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Convict 99 (1938)

Courtesy of ITV Global Entertainment

Main image of Convict 99 (1938)
Directed byMarcel Varnel
Production Co.Gainsborough Pictures
ScenarioVal Guest, Marriot Edgar
StoryCyril Campion
AdaptationRalph Smart, Jack Davis Jr
PhotographyArthur Crabtree

Cast: Will Hay (Dr. Benjamin Twist); Moore Marriott (the mole Jerry); Graham Moffatt (Albert); Googie Withers (Lottie); Dennis Wyndham (head warder)

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A incompetent schoolmaster inadvertently applies for a job in a prison, where he is mistaken firstly for a prisoner, and then the governor.

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Will Hay's schoolmaster character, Dr. Benjamin Twist, is here put in charge of a bunch of tough convicts whom he refers to as "boys" throughout and treats as though they were disobedient pupils. His attempts to remonstrate with them are constantly undermined by his own weakness of character: after confiscating a filled-in football coupon, he sends it off himself; banning women from the prisoners' party, he immediately relents when he sees a pin-up of one of them.

The prison is expertly modelled on the brutal representation of American penitentiaries in Hollywood films of the period, with its riots, beatings and hard labour (there were no British prison films on which to draw). Procedures are amusingly inverted as Twist tells the prisoners, "I want you to look upon these walls not as a device to keep you in but as a barrier to keep the riff-raff out". Where once convicts were forced to hop around the exercise yard in the blazing sun, they now sunbathe in deckchairs, waited on by the guards. The film makes inventive use of such reversals: Twist as prisoner one moment, governor the next; the convicts, dressed as policemen, breaking into a bank to put money back.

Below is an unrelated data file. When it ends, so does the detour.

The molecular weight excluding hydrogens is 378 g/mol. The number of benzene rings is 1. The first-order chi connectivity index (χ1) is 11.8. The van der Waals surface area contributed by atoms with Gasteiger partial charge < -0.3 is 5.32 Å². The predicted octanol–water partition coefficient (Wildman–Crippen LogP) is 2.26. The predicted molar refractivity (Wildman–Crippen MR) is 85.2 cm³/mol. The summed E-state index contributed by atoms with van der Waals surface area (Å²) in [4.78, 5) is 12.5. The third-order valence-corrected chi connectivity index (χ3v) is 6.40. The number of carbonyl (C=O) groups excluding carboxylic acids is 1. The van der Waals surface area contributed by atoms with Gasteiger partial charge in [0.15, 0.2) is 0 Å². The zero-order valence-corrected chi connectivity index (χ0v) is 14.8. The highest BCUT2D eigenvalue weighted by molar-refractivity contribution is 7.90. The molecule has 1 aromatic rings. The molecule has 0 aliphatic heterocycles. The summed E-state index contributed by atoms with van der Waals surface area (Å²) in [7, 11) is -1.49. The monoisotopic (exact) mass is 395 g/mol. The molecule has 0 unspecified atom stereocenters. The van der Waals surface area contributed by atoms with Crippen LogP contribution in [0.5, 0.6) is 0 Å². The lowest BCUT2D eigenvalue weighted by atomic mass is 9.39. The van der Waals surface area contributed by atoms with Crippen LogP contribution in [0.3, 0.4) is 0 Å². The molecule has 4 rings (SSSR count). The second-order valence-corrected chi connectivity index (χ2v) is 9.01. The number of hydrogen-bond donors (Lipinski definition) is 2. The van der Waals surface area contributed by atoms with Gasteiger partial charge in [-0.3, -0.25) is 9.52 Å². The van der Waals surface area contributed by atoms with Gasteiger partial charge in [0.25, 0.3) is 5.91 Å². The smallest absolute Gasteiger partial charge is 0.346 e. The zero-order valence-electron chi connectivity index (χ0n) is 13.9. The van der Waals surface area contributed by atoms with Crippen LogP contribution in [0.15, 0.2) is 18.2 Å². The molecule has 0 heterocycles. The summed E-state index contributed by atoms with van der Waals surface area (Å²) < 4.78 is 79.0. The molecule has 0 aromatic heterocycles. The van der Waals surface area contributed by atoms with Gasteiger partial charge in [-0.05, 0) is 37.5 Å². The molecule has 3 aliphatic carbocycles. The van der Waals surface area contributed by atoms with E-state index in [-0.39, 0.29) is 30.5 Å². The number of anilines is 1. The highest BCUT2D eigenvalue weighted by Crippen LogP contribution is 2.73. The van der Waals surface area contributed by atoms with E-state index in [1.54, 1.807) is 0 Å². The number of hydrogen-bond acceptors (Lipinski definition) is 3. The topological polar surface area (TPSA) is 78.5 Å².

The script gives Graham Moffatt as Albert comparatively little to do, but Moore Marriott brings some of the zest and glee of Harpo Marx to his memorable appearance as Jerry the Mole, especially his manic fit in the governor's office and his apparent lechery in carrying the screaming Goldie to a bedroom in the Limehouse episode.

Some of the routines were hardly fresh (an escape tunnel that comes out in the warden's office had been featured in the Laurel and Hardy short, The Second Hundred Years (US, d. Fred Guiol, 1927)) but it is the way in which the conventions of the prison drama are adapted to the comic personas of Will Hay and Moore Marriott that makes Convict 99 an outstanding comedy, while the pattern of mistaken identity and reversals of fortune render it a pungent satire.

Allen Eyles

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Video Clips
1. In the quarry (2:48)
2. The new governor (2:37)
Production stills
Monthly Film Bulletin review
Ask A Policeman (1939)
Goose Steps Out, The (1942)
Oh, Mr Porter! (1937)
Windbag the Sailor (1936)
Guest, Val (1911-2006)
Hay, Will (1888-1949)
Miles, Bernard (1907-1991)
Radford, Basil (1897-1952)
Varnel, Marcel (1892-1947)
Withers, Googie (1917-2011)
Will Hay